Canada's federal, provincial and territorial governments have spent a combined total of $97 billion more than they promised in their budgets since 2000, a figure set to worsen with the advent of the COVID-19 pandemic, according to a new C.D. Howe Institute report.
In Busted Budgets: Canada's Senior Governments Can't Stick to Their Fiscal Plans
, authors William B.P. Robson and Farah Omran note that since 2000, Canada's senior governments have spent $97 billion – some $2,600 per Canadian – more than they budgeted and raised $161 billion more in revenues – around $4,300 per Canadian.
This annual comparison of governments' budget targets with what they actually ended up spending and raising at year-end shows governments went into the COVID-19 crisis spending far more, and taxing far more heavily, than they would have if they had met their budget promises over the past two decades.
In measuring how accurately these governments hit their budgeted expenses over the period studied, Quebec and Ontario seem to perform the best with an average of 1.4 percent deviation from their year-end actual expenses. New Brunswick and Nova Scotia were not far behind with a 1.7 percent deviation. The federal government's 2.6 percent deviation puts it in the middle of the pack. Alberta's and Saskatchewan's expense targets were the least reliable among the provinces, with deviations of 4.4 percent and 4.3 percent, respectively, while those of Nunavut (5.4 percent) and Yukon (5.6 percent) were the worst of all.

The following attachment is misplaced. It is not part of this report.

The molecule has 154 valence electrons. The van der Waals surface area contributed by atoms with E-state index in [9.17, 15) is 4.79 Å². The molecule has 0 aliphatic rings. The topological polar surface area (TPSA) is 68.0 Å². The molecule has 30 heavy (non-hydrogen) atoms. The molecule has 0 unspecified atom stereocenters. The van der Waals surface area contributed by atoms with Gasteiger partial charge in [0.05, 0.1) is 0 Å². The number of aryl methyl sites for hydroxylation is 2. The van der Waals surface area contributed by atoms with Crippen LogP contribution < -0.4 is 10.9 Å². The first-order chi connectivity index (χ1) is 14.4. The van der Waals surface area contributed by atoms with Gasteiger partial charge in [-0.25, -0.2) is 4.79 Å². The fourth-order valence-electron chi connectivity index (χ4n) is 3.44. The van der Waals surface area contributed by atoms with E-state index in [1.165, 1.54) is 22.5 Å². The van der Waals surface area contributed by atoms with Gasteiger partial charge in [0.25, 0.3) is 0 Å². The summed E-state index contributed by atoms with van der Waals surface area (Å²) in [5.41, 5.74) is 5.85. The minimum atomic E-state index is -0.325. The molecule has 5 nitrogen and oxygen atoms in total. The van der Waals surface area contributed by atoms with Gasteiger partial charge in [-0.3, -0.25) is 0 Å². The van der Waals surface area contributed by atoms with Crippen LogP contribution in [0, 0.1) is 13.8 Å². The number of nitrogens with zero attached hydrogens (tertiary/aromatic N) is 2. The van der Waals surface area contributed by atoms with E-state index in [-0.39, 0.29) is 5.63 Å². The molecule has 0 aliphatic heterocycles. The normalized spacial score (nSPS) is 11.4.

"With the COVID-19 crisis having driven Canada's senior governments so deeply into the red that their future capacity to deliver services is in doubt, more reliable budget targets and better adherence to those targets is vital," said Robson. "Legislators and voters should ensure that budgets and results align better in the future."
The authors note that leading up to the COVID-19 crisis, the chronic overshoots of Canada's senior governments were becoming less serious. They recommend a number of measures to further and strengthen this improvement in fiscal accountability:
- Governments should give legislators better information, particularly when it comes to the estimates that authorize specific expenditures;
- Legislators must ensure that contingency reserves do not become slush funds to cover spending that would not otherwise pass inspection;
- Interim and final results should be timely: a government that wants to achieve its fiscal targets in the face of unexpected developments needs timely operational and financial information to adjust course;
- Governments should stay fiscally healthy: deficit and debt concerns create temptations to massage the numbers to achieve a bottom line target.
took office as CEO of the C.D. Howe Institute in July 2006, after serving as the Institute's Senior Vice President since 2003 and Director of Research from 2000 to 2003. He has written more than 240 monographs, articles, chapters and books on such subjects as government budgets, pensions, healthcare financing, inflation and currency issues.
joined the C.D. Howe Institute in 2017, while completing her Master of Arts in Economics from the University of Toronto. She is now a policy analyst at the institute, working on a wide range of topics, including monetary policy, financial services, and fiscal accountability.